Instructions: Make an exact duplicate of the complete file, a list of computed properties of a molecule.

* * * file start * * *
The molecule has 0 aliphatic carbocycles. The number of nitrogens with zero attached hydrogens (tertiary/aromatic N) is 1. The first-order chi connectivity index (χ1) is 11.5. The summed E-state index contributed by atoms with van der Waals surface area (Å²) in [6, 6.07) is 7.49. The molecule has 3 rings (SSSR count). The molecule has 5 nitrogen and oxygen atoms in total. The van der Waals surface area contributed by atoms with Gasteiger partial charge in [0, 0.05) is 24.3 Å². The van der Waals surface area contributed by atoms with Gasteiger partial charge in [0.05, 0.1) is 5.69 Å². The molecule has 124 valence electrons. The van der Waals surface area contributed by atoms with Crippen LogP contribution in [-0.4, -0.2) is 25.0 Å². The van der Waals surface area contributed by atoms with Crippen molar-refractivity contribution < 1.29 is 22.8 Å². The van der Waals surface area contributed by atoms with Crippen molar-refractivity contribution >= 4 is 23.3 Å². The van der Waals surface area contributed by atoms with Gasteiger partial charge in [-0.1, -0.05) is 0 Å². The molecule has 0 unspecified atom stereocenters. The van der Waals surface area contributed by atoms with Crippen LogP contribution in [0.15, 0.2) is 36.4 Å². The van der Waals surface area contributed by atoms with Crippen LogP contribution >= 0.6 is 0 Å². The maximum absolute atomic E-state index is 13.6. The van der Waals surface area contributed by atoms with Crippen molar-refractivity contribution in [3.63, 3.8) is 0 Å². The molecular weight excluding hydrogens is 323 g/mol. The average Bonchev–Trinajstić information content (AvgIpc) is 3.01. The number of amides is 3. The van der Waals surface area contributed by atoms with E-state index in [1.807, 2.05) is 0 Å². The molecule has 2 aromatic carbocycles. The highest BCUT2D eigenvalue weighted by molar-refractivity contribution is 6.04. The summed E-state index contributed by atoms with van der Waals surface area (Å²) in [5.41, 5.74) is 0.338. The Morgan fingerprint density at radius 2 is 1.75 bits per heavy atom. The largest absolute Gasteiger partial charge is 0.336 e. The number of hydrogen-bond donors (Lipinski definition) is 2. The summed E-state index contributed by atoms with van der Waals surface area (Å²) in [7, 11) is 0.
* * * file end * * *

The molecule has 0 aliphatic carbocycles. The number of nitrogens with zero attached hydrogens (tertiary/aromatic N) is 1. The first-order chi connectivity index (χ1) is 11.5. The summed E-state index contributed by atoms with van der Waals surface area (Å²) in [6, 6.07) is 7.49. The molecule has 3 rings (SSSR count). The molecule has 5 nitrogen and oxygen atoms in total. The van der Waals surface area contributed by atoms with Gasteiger partial charge in [0, 0.05) is 24.3 Å². The van der Waals surface area contributed by atoms with Gasteiger partial charge in [0.05, 0.1) is 5.69 Å². The molecule has 124 valence electrons. The van der Waals surface area contributed by atoms with Crippen LogP contribution in [-0.4, -0.2) is 25.0 Å². The van der Waals surface area contributed by atoms with Crippen molar-refractivity contribution < 1.29 is 22.8 Å². The van der Waals surface area contributed by atoms with Crippen molar-refractivity contribution >= 4 is 23.3 Å². The van der Waals surface area contributed by atoms with Gasteiger partial charge in [-0.1, -0.05) is 0 Å². The molecule has 0 unspecified atom stereocenters. The van der Waals surface area contributed by atoms with Crippen LogP contribution in [0.15, 0.2) is 36.4 Å². The van der Waals surface area contributed by atoms with Crippen LogP contribution >= 0.6 is 0 Å². The maximum absolute atomic E-state index is 13.6. The van der Waals surface area contributed by atoms with Crippen molar-refractivity contribution in [3.63, 3.8) is 0 Å². The molecular weight excluding hydrogens is 323 g/mol. The average Bonchev–Trinajstić information content (AvgIpc) is 3.01. The number of amides is 3. The van der Waals surface area contributed by atoms with E-state index in [1.807, 2.05) is 0 Å². The molecule has 2 aromatic carbocycles. The highest BCUT2D eigenvalue weighted by molar-refractivity contribution is 6.04. The summed E-state index contributed by atoms with van der Waals surface area (Å²) in [5.41, 5.74) is 0.338. The Morgan fingerprint density at radius 2 is 1.75 bits per heavy atom. The largest absolute Gasteiger partial charge is 0.336 e. The number of hydrogen-bond donors (Lipinski definition) is 2. The summed E-state index contributed by atoms with van der Waals surface area (Å²) in [7, 11) is 0.